Nigerian popular music artiste and producer, Gabriel Amanyi, known in showbiz as Terry G, has described himself as the “Jesus” of Nigerian music.
According to the Free Madness” crooner, he set the pace for the present trend in the industry. The 33-year-old also revealed he rejected a deal with Sony Music at some point in his career.
Terry G, who has been silent in the musical scene for some years, claimed that Nigerians have now embraced his kind of music.
He admitted that he was criticised and discriminated because he smokes, and for his kind of music when he started out years ago.
“I’m the Jesus of Nigerian music, I’m not the Christ. The Christ is the saviour, Jesus is a name, and for the fact that Jesus is the most popular name that died for us and sacrificed for us,” the singer explained when he appeared on Channels Television as guest.
“It took me a while to take this risk that a lot of persons discriminated against me for and now, they see people smoking, doing stuff and nobody is talking. There must be a pace-setter.”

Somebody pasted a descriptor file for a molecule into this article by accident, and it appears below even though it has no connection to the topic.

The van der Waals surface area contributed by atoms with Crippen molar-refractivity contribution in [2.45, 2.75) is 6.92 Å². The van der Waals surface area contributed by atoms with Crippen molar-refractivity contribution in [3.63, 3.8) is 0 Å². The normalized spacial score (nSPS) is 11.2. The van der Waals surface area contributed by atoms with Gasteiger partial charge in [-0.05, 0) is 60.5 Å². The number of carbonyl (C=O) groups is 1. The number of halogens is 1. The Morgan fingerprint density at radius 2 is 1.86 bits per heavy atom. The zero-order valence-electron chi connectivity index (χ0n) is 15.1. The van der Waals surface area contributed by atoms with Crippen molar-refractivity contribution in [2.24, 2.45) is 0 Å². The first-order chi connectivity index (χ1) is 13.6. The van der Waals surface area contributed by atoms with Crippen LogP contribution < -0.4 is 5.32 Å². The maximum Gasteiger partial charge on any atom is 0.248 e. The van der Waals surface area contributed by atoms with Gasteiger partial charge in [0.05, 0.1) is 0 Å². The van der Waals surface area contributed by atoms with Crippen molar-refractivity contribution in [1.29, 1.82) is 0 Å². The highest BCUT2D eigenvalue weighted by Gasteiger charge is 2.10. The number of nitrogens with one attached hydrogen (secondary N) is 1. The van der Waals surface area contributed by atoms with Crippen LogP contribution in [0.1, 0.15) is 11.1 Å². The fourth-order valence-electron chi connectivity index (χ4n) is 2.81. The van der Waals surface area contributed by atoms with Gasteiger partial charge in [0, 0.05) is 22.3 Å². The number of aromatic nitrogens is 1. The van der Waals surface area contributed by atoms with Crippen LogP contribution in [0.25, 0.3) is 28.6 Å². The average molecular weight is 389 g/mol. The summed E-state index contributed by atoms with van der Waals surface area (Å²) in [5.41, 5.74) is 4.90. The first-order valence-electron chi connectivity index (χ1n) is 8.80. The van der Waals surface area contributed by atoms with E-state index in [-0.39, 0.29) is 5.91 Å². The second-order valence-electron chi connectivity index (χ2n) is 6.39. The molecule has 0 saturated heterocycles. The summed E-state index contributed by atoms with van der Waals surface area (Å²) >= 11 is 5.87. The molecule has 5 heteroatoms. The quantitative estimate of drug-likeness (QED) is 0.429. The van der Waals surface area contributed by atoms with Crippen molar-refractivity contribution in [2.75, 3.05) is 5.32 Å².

According to Terry G, he is the “Jesus” of the Nigerian music industry who set the pace and sacrificed for his artistic genre.
He, however, claimed many Nigerians were hypocritical, adding that they have embraced and supported most of the things they criticised him for in the past.
Comparing himself to rave of the moment, Naira Marley, Terry G admitted that it was not in his place to decide whether he was more influential than the UK-trained artiste.
Marley, the singer said, is only trying to ‘archive’ him, although he sees both of them “making the world go crazier.”
The “Akpako Master” also revealed that he once rejected a deal with Sony Music, claiming that it did not pay.
He, therefore, called on Nigerian singers to ensure they understand the details of every agreement before they sign deals.
In addition, Terry G urged artistes to take advantage of their fame, saying it does not last forever.
“When the lights are shining on you, do not think that they would be forever. My own fame was full of pressure, controversies,” he decried.